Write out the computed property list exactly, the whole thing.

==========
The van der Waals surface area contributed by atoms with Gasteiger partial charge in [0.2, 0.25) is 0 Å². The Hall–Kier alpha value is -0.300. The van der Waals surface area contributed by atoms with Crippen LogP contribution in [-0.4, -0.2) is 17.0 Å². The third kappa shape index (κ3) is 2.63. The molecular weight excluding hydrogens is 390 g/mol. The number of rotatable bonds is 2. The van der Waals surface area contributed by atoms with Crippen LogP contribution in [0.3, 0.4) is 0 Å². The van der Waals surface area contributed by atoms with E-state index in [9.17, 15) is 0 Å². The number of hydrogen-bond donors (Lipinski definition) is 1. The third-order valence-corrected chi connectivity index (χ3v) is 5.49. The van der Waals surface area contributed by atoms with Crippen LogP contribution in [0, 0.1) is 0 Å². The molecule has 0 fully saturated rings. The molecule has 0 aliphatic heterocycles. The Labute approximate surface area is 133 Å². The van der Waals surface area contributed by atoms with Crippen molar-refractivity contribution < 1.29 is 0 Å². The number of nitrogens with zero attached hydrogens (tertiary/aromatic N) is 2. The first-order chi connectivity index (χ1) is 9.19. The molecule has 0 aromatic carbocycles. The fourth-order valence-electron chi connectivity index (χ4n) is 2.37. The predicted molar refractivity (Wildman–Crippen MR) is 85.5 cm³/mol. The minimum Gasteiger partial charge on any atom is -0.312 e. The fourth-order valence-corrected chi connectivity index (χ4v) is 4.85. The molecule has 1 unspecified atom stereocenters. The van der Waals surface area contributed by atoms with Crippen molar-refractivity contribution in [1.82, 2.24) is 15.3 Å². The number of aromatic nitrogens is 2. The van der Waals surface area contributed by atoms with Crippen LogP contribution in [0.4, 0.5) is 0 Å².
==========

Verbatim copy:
The van der Waals surface area contributed by atoms with Gasteiger partial charge in [0.2, 0.25) is 0 Å². The Hall–Kier alpha value is -0.300. The van der Waals surface area contributed by atoms with Crippen LogP contribution in [-0.4, -0.2) is 17.0 Å². The third kappa shape index (κ3) is 2.63. The molecular weight excluding hydrogens is 390 g/mol. The number of rotatable bonds is 2. The van der Waals surface area contributed by atoms with Crippen LogP contribution in [0.3, 0.4) is 0 Å². The van der Waals surface area contributed by atoms with E-state index in [9.17, 15) is 0 Å². The number of hydrogen-bond donors (Lipinski definition) is 1. The third-order valence-corrected chi connectivity index (χ3v) is 5.49. The van der Waals surface area contributed by atoms with Crippen LogP contribution in [0, 0.1) is 0 Å². The molecule has 0 fully saturated rings. The molecule has 0 aliphatic heterocycles. The Labute approximate surface area is 133 Å². The van der Waals surface area contributed by atoms with Crippen molar-refractivity contribution < 1.29 is 0 Å². The number of nitrogens with zero attached hydrogens (tertiary/aromatic N) is 2. The first-order chi connectivity index (χ1) is 9.19. The molecule has 0 aromatic carbocycles. The fourth-order valence-electron chi connectivity index (χ4n) is 2.37. The predicted molar refractivity (Wildman–Crippen MR) is 85.5 cm³/mol. The minimum Gasteiger partial charge on any atom is -0.312 e. The fourth-order valence-corrected chi connectivity index (χ4v) is 4.85. The molecule has 1 unspecified atom stereocenters. The van der Waals surface area contributed by atoms with Crippen molar-refractivity contribution in [1.82, 2.24) is 15.3 Å². The number of aromatic nitrogens is 2. The van der Waals surface area contributed by atoms with Crippen LogP contribution in [0.4, 0.5) is 0 Å².